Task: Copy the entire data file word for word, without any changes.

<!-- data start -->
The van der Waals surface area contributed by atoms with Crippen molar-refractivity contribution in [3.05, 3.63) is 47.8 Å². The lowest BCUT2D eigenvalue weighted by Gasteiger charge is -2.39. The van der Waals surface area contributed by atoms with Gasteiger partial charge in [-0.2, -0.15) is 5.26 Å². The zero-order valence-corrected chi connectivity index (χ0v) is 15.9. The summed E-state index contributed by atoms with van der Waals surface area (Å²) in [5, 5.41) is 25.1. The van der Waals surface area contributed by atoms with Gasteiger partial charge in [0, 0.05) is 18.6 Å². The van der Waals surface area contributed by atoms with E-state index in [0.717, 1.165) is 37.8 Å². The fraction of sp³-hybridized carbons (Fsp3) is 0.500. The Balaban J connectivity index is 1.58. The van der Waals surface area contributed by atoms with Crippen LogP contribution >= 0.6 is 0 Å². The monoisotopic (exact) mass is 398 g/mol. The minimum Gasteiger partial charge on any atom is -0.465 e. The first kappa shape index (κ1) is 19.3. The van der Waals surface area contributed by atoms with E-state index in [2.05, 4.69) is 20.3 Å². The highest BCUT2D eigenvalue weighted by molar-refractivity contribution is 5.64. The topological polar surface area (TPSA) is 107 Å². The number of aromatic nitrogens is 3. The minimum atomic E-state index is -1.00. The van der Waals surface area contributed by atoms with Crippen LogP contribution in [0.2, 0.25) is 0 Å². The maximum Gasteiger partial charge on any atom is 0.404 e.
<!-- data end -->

The van der Waals surface area contributed by atoms with Crippen molar-refractivity contribution in [3.05, 3.63) is 47.8 Å². The lowest BCUT2D eigenvalue weighted by Gasteiger charge is -2.39. The van der Waals surface area contributed by atoms with Gasteiger partial charge in [-0.2, -0.15) is 5.26 Å². The zero-order valence-corrected chi connectivity index (χ0v) is 15.9. The summed E-state index contributed by atoms with van der Waals surface area (Å²) in [5, 5.41) is 25.1. The van der Waals surface area contributed by atoms with Gasteiger partial charge in [0, 0.05) is 18.6 Å². The van der Waals surface area contributed by atoms with E-state index in [0.717, 1.165) is 37.8 Å². The fraction of sp³-hybridized carbons (Fsp3) is 0.500. The Balaban J connectivity index is 1.58. The van der Waals surface area contributed by atoms with Crippen LogP contribution >= 0.6 is 0 Å². The monoisotopic (exact) mass is 398 g/mol. The minimum Gasteiger partial charge on any atom is -0.465 e. The first kappa shape index (κ1) is 19.3. The van der Waals surface area contributed by atoms with E-state index in [2.05, 4.69) is 20.3 Å². The highest BCUT2D eigenvalue weighted by molar-refractivity contribution is 5.64. The topological polar surface area (TPSA) is 107 Å². The number of aromatic nitrogens is 3. The minimum atomic E-state index is -1.00. The van der Waals surface area contributed by atoms with Crippen LogP contribution in [0.2, 0.25) is 0 Å². The maximum Gasteiger partial charge on any atom is 0.404 e.